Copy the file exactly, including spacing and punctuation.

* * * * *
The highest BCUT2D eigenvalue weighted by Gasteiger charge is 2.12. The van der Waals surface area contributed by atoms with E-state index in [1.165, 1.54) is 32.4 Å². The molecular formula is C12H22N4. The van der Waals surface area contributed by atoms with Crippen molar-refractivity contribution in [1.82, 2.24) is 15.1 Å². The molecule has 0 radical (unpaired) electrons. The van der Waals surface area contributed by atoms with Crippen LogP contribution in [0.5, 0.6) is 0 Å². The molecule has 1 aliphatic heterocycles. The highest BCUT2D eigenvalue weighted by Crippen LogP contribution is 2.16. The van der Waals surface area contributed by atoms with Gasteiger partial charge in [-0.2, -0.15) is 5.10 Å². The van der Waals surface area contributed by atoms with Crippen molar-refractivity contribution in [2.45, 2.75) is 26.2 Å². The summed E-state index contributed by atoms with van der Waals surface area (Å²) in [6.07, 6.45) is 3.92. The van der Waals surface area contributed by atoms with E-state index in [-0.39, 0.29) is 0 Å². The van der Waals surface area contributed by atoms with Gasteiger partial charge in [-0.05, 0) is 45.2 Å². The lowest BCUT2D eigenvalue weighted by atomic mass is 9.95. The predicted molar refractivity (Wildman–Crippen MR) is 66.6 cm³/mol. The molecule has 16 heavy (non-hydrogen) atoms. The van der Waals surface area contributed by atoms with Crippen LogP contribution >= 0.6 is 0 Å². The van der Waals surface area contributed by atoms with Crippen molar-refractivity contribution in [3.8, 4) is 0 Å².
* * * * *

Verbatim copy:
The highest BCUT2D eigenvalue weighted by Gasteiger charge is 2.12. The van der Waals surface area contributed by atoms with E-state index in [1.165, 1.54) is 32.4 Å². The molecular formula is C12H22N4. The van der Waals surface area contributed by atoms with Crippen molar-refractivity contribution in [1.82, 2.24) is 15.1 Å². The molecule has 0 radical (unpaired) electrons. The van der Waals surface area contributed by atoms with Crippen LogP contribution in [0.5, 0.6) is 0 Å². The molecule has 1 aliphatic heterocycles. The highest BCUT2D eigenvalue weighted by Crippen LogP contribution is 2.16. The van der Waals surface area contributed by atoms with Gasteiger partial charge in [-0.2, -0.15) is 5.10 Å². The van der Waals surface area contributed by atoms with Crippen molar-refractivity contribution in [2.45, 2.75) is 26.2 Å². The summed E-state index contributed by atoms with van der Waals surface area (Å²) in [6.07, 6.45) is 3.92. The van der Waals surface area contributed by atoms with E-state index in [-0.39, 0.29) is 0 Å². The van der Waals surface area contributed by atoms with Gasteiger partial charge in [-0.05, 0) is 45.2 Å². The lowest BCUT2D eigenvalue weighted by atomic mass is 9.95. The predicted molar refractivity (Wildman–Crippen MR) is 66.6 cm³/mol. The molecule has 16 heavy (non-hydrogen) atoms. The van der Waals surface area contributed by atoms with Crippen LogP contribution >= 0.6 is 0 Å². The van der Waals surface area contributed by atoms with Crippen molar-refractivity contribution in [3.8, 4) is 0 Å².